How Did the Constitution Guard Against Tyranny by eno20265

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									                                                                                      Constitution Mini-Q




      How Did the Constitution
      Guard Against Tyranny?




     Overview: In the summer of 1787, fifty-five delegates representing twelve of the thirteen states
     met in Philadelphia to fix the national government. The problem was that the existing government,
     under the Articles of Confederation, just wasn't doing the job. It was too weak. The challenge was
     to create a strong central government without letting any one person, or group of people, get too
     much power.

     The Documents:
                Document A: Federalism
                Document B: Separation of Powers
                Document C: Checks and Balances
                Document D: Big States vs. Small States
-,




                                 A Mini Document Based Question (Mini-Q)
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                                                                                          Constitution Mini-Q


     Hook Exercise: Constitution
P,
     Directions: When we use the word "tyranny" (teer-a-nee) we usually mean a government with an
     absolute ruler like a king, or a dictator. The writers of the Constitution were determined not to let
     such a person get control of the new American government. However, there are other kinds of
     tyranny that caused concern, where one group might have too much power over another. With a
     partner, give an example how each kind of tyranny listed below could be harmful to the people of
     the United States.


     Questions:
     1. Tyranny of individual states over the central government: What if states had the power to ignore
        a federal tax law they did not like?
             This could be a problem because:




     2. Tyranny of the Chief Executive: What if there was no legislative branch and the President had
        the power to both make laws and enforce laws?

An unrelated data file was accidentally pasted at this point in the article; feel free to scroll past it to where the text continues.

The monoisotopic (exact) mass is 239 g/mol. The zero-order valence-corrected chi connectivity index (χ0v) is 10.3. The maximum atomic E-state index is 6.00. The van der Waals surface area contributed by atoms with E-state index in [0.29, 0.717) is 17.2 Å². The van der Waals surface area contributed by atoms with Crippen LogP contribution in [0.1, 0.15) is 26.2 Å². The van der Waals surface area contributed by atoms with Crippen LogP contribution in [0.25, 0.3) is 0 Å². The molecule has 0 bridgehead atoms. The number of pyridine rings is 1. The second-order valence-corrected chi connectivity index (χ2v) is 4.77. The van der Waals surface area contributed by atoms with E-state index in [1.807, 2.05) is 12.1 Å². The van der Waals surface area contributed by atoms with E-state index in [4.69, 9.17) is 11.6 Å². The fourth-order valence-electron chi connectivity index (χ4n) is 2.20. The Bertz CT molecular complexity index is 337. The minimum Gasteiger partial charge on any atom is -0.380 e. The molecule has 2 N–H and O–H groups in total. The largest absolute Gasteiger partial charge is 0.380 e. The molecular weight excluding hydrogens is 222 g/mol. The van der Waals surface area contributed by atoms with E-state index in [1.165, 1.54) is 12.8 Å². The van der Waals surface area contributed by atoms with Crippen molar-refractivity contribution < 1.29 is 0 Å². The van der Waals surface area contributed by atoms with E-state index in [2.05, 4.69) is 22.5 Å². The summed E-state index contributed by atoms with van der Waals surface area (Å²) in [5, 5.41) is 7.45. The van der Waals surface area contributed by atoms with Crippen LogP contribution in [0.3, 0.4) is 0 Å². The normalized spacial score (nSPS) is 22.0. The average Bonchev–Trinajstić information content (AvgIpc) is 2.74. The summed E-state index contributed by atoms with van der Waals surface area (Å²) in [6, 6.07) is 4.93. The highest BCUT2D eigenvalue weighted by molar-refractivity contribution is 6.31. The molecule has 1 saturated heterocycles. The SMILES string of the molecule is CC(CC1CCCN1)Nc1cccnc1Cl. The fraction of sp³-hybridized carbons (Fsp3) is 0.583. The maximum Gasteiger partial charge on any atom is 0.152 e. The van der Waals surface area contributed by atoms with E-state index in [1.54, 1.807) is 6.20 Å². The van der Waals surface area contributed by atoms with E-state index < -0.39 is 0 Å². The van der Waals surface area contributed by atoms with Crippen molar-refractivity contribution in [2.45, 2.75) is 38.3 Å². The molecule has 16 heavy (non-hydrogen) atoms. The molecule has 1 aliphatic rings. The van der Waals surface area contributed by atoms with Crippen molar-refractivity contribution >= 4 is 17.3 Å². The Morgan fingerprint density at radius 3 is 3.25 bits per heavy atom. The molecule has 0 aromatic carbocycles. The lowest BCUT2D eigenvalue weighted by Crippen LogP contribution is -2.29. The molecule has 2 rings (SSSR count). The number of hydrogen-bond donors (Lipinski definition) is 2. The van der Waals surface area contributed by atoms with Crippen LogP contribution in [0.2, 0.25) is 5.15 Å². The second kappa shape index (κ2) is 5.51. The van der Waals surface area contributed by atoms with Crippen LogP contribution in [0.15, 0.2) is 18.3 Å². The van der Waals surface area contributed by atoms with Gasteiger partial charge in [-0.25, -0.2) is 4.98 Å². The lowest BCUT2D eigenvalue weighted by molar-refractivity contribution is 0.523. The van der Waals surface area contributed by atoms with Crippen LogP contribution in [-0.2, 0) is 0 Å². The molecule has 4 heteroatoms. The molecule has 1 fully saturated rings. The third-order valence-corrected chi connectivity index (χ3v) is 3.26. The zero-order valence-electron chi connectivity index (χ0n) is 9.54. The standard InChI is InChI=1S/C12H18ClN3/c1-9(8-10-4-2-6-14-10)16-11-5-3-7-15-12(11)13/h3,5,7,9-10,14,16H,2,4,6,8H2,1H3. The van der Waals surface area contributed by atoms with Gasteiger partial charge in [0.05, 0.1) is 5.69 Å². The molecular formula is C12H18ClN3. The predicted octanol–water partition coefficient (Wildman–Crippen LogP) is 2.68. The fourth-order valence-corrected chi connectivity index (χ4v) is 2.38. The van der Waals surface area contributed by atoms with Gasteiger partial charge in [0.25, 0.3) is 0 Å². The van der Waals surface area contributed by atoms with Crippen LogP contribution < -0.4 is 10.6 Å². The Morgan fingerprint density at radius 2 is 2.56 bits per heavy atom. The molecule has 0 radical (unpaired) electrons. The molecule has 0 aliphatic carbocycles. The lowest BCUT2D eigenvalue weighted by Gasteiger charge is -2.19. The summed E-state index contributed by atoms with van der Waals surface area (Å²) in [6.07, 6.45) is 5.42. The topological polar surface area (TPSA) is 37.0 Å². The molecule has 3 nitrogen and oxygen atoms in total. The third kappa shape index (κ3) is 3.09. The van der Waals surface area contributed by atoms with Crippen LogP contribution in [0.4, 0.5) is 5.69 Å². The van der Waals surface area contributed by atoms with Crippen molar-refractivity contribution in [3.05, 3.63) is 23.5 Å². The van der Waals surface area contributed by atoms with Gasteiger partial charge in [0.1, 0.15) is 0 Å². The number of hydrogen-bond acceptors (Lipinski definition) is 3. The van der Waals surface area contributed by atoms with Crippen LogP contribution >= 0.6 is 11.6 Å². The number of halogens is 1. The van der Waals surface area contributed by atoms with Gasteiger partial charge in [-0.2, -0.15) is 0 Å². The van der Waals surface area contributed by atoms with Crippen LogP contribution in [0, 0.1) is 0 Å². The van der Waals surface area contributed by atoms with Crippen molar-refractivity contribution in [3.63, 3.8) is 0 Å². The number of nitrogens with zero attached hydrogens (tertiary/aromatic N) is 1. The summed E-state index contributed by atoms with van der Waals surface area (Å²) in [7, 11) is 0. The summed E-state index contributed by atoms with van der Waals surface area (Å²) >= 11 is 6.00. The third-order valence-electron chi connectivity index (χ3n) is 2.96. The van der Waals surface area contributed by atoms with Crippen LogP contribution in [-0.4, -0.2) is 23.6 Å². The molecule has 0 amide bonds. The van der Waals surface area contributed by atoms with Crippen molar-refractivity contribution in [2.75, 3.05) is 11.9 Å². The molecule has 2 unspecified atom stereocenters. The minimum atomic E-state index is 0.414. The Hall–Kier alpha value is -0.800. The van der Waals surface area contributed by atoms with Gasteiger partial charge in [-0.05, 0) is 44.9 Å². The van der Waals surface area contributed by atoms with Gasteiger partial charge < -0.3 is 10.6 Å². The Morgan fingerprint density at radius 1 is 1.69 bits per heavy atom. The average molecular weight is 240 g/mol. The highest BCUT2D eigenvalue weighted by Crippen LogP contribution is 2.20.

P            This could be a problem because:




     3. Tyranny of the President over the Judicial branch: What if the President could fire justices of the
        Supreme Court if he didn't like a ruling they made?
            This could be a problem because:




     4. Tyranny of big states over little states: What if New York had a lot more members than Rhode
        Island in both the Senate and the House of Representatives?
             This could be a problem because:




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    Background Essay                                                                                                                                        Constitution Mini-Q


                             How Did the Constitution Guard Against Tyranny?
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        In May of 1787 they began to drift into                                           tyranny, one provided by James Madison. In his
    Philadelphia, 55 individuals all responding to                                        support of the Constitution, Madison wrote as
    the call for a Constitutional Convention. Most                                        follows:
    were wealthy, all were white, all were male.                                                   The accumulation of all powers ... in the
    They came from eleven of the rather disunited                                                  same hands, whether of one, a few, or many
    states stretched along the eastern seaboard. New                                               (is) the very definition of tyranny.
    Hampshire delegates would not show up until
                                                                                                                                    Federalist Paper #47
    July. Rhode Island would not show up at all.
                                                                                                                                What Madison was
        The problem facing this
                                                                                                                            saying is that there are
    remarkable group of men
                                                                                                                            many kinds of tyranny. You
    was that the existing con-
                                                                                                                          . can have a tyranny of one
                                                                                                                                        5    .
    stitution, the Articles of                                                                                                      1,,'*,        4
                                                                                                                                                  .    11



                                                                                                                            supreme ruler who takes
    Confederation, just wasn't
                                  &,:4 , -                                                  .?..., .*,>,A"     . ?,..A/